QR code technology has become incredibly familiar and is now a standard part of advertising and product experiences. In order to keep track of car parts, a Japanese company first created QR codes in 1994. But they became popular later when people started using smartphones with good cameras. Once people started using smartphones, QR codes became more popular because they could hold a lot of information, such as website links, contact details, or even pictures and videos.
Nowadays, you see QR codes everywhere! They are used for things like scanning to make payments with your phone, checking in at places, or even getting information about a product or event. They became even more popular during the COVID-19 pandemic because they were used for contact tracing.
The rapid development of AI has given QR codes a new lease on life.
A student has come up with a model for Stable Diffusion that generates images with embedded QR codes. The project was shared in a blog post by a graduate from the Chinese University of Communication, using the pseudonym ciaochaos. According to ciaochaos, a few years ago, he and a fellow student came up with a generator for "beautiful QR codes" called QRBFT.
Although the project eventually stalled, ciaochaos decided to revive the idea by taking an image generated by a neural network and applying parameters for QR code recognition. As ciaochaos writes, the idea of "embedding" QR codes into beautiful images had been brewing for a while, but suitable tools were not available until now, with the popularity of neural networks for image generation.
To create the QR code generation model, ciaochaos used Stable Diffusion. They trained the model for extension to a neural network called ControlNet with the assistance of several students and teachers from the university. After training the test model, ciaochaos used different combinations of checkpoints and LoRa (secondary models for precise parameter adjustment) to obtain images with QR codes.
To create this QR code, you can use the QuickQR Art AI generator. For that, you need a Discord account and do not need to download anything extra.
The generator offers 25 free test generations. After that, the subscription will cost $9 per month, allowing you to generate 1000 QR codes and remove the watermark from the images.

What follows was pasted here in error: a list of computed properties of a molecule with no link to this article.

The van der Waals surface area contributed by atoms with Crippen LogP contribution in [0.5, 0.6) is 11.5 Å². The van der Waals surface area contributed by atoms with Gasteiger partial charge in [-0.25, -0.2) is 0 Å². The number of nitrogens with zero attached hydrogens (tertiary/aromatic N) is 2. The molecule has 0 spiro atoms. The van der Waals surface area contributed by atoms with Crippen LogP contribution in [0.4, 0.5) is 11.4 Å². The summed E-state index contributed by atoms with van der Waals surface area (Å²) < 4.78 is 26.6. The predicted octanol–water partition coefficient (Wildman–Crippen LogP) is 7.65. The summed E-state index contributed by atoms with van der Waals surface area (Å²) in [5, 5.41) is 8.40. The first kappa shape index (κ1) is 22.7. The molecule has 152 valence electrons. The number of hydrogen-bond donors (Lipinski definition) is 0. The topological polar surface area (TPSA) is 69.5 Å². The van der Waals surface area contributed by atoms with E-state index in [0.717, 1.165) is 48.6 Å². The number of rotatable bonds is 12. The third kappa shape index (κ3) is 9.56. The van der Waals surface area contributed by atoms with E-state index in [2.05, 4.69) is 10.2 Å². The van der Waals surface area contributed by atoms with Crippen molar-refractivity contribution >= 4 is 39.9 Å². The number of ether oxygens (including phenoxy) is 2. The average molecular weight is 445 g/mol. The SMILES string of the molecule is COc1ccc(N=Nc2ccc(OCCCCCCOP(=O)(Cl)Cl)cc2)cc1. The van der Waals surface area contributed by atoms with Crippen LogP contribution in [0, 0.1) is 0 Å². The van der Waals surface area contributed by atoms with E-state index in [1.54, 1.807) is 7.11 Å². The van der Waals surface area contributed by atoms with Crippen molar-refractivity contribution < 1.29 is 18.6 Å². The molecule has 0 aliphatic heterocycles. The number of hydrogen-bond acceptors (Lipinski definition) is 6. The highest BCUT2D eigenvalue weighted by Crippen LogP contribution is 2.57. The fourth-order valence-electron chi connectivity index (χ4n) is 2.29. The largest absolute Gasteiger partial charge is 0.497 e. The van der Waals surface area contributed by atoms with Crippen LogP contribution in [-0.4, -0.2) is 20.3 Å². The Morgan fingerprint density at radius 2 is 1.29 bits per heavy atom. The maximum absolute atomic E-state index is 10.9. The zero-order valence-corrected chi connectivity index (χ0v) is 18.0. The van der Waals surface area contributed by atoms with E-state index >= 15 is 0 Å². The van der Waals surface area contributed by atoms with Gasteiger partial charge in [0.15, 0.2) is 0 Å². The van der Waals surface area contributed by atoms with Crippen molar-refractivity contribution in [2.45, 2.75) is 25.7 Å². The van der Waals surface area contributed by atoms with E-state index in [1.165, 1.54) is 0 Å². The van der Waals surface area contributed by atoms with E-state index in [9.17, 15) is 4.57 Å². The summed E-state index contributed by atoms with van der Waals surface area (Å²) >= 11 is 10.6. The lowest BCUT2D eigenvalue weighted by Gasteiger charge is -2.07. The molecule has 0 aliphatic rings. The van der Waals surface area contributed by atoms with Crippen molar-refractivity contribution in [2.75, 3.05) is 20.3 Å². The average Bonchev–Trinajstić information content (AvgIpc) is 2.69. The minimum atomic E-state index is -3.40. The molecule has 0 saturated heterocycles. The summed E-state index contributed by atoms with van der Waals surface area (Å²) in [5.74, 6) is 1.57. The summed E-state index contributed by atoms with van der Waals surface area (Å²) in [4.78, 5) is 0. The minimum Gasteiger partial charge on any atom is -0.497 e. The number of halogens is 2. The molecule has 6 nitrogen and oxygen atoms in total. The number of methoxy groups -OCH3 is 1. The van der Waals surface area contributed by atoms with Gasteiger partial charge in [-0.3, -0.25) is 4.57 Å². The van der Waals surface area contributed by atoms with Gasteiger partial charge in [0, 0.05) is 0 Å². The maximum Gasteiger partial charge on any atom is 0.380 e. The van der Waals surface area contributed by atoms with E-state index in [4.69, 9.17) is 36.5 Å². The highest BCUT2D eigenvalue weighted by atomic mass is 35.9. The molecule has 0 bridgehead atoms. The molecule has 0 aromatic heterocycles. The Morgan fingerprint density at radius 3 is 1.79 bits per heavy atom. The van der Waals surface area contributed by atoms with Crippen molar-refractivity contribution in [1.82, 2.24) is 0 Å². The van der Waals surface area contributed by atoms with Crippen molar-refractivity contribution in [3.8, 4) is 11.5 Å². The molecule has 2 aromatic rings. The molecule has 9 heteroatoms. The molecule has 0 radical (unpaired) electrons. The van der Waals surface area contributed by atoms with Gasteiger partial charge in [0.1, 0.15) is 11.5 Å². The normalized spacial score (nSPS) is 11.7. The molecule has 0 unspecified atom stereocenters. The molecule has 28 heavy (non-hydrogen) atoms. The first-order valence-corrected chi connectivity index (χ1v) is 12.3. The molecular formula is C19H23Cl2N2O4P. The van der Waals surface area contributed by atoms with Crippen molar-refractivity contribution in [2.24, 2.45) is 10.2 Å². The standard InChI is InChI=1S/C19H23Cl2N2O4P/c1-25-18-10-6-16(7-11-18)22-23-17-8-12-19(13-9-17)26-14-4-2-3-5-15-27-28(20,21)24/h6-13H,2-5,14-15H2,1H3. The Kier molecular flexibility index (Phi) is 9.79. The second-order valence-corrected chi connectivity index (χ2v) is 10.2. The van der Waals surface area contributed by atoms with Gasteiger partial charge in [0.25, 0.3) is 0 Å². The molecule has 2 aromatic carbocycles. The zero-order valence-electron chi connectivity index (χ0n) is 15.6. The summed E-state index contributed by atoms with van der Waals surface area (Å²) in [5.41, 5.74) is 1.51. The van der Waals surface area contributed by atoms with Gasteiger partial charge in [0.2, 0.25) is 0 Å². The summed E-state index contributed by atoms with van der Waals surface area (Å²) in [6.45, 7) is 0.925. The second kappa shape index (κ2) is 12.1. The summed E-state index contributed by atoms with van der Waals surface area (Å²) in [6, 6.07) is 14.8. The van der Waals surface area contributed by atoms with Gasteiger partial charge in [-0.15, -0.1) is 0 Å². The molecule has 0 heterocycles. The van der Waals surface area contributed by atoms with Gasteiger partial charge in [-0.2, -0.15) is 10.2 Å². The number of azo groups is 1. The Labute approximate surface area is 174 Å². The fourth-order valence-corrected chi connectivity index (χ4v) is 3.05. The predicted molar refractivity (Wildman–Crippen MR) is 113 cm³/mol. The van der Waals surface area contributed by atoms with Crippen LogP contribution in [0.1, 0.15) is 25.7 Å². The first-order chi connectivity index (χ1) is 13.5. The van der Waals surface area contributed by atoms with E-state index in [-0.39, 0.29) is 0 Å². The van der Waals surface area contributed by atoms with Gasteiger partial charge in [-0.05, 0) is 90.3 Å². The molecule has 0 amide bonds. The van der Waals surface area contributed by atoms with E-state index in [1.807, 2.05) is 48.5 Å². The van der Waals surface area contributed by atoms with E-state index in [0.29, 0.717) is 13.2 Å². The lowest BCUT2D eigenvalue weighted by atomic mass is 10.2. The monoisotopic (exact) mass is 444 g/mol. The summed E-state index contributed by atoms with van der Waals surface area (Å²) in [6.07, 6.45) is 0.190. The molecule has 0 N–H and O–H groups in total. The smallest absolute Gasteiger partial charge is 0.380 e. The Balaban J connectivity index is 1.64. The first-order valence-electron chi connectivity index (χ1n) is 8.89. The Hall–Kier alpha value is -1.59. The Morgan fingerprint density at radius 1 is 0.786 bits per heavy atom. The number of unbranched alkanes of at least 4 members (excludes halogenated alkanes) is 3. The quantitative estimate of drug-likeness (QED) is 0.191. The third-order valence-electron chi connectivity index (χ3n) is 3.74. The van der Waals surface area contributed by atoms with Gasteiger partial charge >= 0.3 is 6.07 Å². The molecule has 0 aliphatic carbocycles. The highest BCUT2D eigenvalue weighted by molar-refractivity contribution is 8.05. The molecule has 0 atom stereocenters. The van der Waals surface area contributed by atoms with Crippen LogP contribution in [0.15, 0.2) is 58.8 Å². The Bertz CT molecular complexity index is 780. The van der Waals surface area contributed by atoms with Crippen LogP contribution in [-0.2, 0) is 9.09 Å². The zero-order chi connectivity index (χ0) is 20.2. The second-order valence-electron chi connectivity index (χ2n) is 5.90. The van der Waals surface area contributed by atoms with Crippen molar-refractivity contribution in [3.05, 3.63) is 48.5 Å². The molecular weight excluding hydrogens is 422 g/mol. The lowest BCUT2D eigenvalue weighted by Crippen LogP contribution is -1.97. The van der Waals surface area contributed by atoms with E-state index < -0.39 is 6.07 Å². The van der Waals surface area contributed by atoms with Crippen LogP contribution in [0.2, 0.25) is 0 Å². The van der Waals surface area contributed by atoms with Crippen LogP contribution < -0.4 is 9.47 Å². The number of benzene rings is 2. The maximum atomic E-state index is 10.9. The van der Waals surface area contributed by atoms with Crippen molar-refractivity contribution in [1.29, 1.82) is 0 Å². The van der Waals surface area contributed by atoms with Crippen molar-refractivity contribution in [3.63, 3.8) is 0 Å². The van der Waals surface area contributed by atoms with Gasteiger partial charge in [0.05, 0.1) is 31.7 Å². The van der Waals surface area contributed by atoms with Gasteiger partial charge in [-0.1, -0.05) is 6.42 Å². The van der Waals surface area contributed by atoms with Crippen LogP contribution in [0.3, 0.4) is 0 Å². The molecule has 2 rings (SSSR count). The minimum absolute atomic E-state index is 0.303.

Developers often provide free generations when they fix bugs. So most likely, you won't be limited to just 25 QR codes. While we were writing the article and testing different codes, we generated around 50 of them without being asked for any money.
Use any of the free services that create a QR code. However, we still recommend making a standard QR code because overlaying art on top of the code is already a sufficient "burden" for its recognition. The simpler your code is, the more likely the AI will handle the task. Save the QR code in PNG format.
In the left panel, on the Image Generation tab, you will see several bots with the same name, pixelml-bot. You can choose any of them; they are identical and are only used to distinguish user traffic. Then, in the message field, type the command /qrart, and the following template will appear:
In the qr_code field, upload the QR code we generated earlier. The next step is to write a prompt (a description of your future image).
Feel free to experiment with the ControlNet settings in order to manipulate the results based on the given prompt, adjusting the control weights to either decrease or increase their influence.
This technique tends to yield more favorable outcomes when working with smaller QR codes that have a high level of fault tolerance.
Embrace the creative process and remember that persistence pays off when crafting your desired image through multiple attempts.
We hope you found this post enjoyable!